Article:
A MERE FORMALITY by Barbara Howell
Kirkus Star

A MERE FORMALITY

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KIRKUS REVIEW

In this comic First novel Howell tweaks the fatuous facade of a hollow second marriage--a middle-aged showcase of delusions, hypocrisies, warmed-over sex roles, and considerable hot air. Clay, on his well-heeled financial feet again at 55 after a costly divorce from mad Marion, is sure that marrying handsomely full-breasted Cynthia, 38-year-old owner of a small Long Island gift shop, is a splendid idea. He's lured by her way with creature comforts, the promise of great sex. Furthermore, penny-pinching Cynthia obviously ""needs"" him. And, perhaps above all, Clay could show Marion (who had the gall to marry a millionaire) that he has more sincere marital criteria. Of course, ""the package that was Cynthia was not perfect"": her teenage daughters Beth and Sara are ""born tarts""; and there's something about those ""smart little yellow glints"" in Cynthia's eyes. But these are quibbles, Cynthia's more than willing, and so they are married--though not before Clay brings forth a small ""mere formality"" in the form of a prenuptial agreement (in case of divorce Cynthia gets nothing), which the powerless bride signs. Wedded bliss is brief, however. After the honeymoon in Clay's Marion-gutted apartment, Cynthia's soon raging over Clay's requests for coffee and gingersnaps. By Christmastide she's into tree-bashing, spending the holiday locked in her room. Then the shopping begins--$300,000 and counting--for apartment decorating, as Cynthia joins the army of women fueled with ""the demonic energy to buy, to do, not pause or feel."" And she also harangues Clay, who's aghast and furious: ""I hate being married to you. I hate your kids. But I won't leave you ever."" But the status quo will change--after Cynthia has a conspiratorial lunch with Marion. . . while randy young Beth, miserable in their new wealth, plots liberation through a sex scenario. And Cynthia's final move will be a noble one, leading her family back to the honest life. A delightful first novel, nasty, funny, but also with beautifully integrated admonitions about assorted relationships-of-convenience.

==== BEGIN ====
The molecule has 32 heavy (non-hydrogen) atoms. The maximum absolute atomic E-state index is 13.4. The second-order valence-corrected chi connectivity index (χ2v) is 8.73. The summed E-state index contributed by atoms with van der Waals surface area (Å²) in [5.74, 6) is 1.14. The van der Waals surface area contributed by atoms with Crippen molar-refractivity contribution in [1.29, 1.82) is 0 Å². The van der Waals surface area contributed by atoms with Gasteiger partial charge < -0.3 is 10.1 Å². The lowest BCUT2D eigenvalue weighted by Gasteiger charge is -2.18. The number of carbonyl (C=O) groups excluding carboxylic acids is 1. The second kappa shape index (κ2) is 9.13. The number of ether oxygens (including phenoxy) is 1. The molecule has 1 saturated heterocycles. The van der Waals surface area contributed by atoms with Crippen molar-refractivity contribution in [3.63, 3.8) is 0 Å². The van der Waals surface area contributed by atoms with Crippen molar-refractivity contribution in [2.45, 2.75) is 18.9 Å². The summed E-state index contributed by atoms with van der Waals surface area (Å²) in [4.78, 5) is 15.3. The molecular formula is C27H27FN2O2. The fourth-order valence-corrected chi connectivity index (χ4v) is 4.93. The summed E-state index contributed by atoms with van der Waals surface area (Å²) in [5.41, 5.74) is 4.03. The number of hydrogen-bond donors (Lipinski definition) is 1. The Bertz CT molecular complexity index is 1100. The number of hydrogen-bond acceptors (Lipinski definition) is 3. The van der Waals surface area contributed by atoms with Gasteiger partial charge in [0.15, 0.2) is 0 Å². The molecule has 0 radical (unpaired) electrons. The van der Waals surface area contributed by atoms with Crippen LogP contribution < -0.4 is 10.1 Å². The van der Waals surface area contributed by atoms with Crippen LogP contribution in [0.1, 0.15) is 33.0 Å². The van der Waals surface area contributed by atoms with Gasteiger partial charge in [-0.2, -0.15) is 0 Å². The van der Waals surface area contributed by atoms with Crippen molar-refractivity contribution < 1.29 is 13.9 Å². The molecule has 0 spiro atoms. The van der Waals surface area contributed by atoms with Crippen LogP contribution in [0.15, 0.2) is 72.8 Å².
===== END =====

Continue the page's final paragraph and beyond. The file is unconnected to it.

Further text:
Pub Date: March 29th, 1982
Publisher: Evans